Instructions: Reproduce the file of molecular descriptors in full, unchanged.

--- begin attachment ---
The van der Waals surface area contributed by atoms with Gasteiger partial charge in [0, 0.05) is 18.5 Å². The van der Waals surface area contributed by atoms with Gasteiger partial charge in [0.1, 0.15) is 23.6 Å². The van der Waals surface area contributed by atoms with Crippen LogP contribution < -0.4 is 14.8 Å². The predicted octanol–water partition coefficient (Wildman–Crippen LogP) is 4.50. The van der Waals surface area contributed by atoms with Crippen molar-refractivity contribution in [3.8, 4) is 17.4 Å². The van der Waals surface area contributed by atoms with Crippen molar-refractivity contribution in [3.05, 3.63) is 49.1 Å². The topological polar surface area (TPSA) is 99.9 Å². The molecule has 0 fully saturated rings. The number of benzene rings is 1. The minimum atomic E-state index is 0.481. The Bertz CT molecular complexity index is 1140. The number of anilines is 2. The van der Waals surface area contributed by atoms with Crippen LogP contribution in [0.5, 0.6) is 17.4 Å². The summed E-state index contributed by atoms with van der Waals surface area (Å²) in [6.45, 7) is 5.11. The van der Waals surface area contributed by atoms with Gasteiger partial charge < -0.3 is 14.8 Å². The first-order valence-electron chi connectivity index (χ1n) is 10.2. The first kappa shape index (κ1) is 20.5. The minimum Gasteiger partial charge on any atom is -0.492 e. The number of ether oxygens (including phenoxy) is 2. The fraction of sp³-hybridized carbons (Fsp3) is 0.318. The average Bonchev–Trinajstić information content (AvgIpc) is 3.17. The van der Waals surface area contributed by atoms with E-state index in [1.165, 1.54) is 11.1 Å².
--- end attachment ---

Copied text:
The van der Waals surface area contributed by atoms with Gasteiger partial charge in [0, 0.05) is 18.5 Å². The van der Waals surface area contributed by atoms with Gasteiger partial charge in [0.1, 0.15) is 23.6 Å². The van der Waals surface area contributed by atoms with Crippen LogP contribution < -0.4 is 14.8 Å². The predicted octanol–water partition coefficient (Wildman–Crippen LogP) is 4.50. The van der Waals surface area contributed by atoms with Crippen molar-refractivity contribution in [3.8, 4) is 17.4 Å². The van der Waals surface area contributed by atoms with Crippen molar-refractivity contribution in [3.05, 3.63) is 49.1 Å². The topological polar surface area (TPSA) is 99.9 Å². The molecule has 0 fully saturated rings. The number of benzene rings is 1. The minimum atomic E-state index is 0.481. The Bertz CT molecular complexity index is 1140. The number of anilines is 2. The van der Waals surface area contributed by atoms with Crippen LogP contribution in [0.5, 0.6) is 17.4 Å². The summed E-state index contributed by atoms with van der Waals surface area (Å²) in [6.45, 7) is 5.11. The van der Waals surface area contributed by atoms with Gasteiger partial charge < -0.3 is 14.8 Å². The first-order valence-electron chi connectivity index (χ1n) is 10.2. The first kappa shape index (κ1) is 20.5. The minimum Gasteiger partial charge on any atom is -0.492 e. The number of ether oxygens (including phenoxy) is 2. The fraction of sp³-hybridized carbons (Fsp3) is 0.318. The average Bonchev–Trinajstić information content (AvgIpc) is 3.17. The van der Waals surface area contributed by atoms with E-state index in [1.165, 1.54) is 11.1 Å².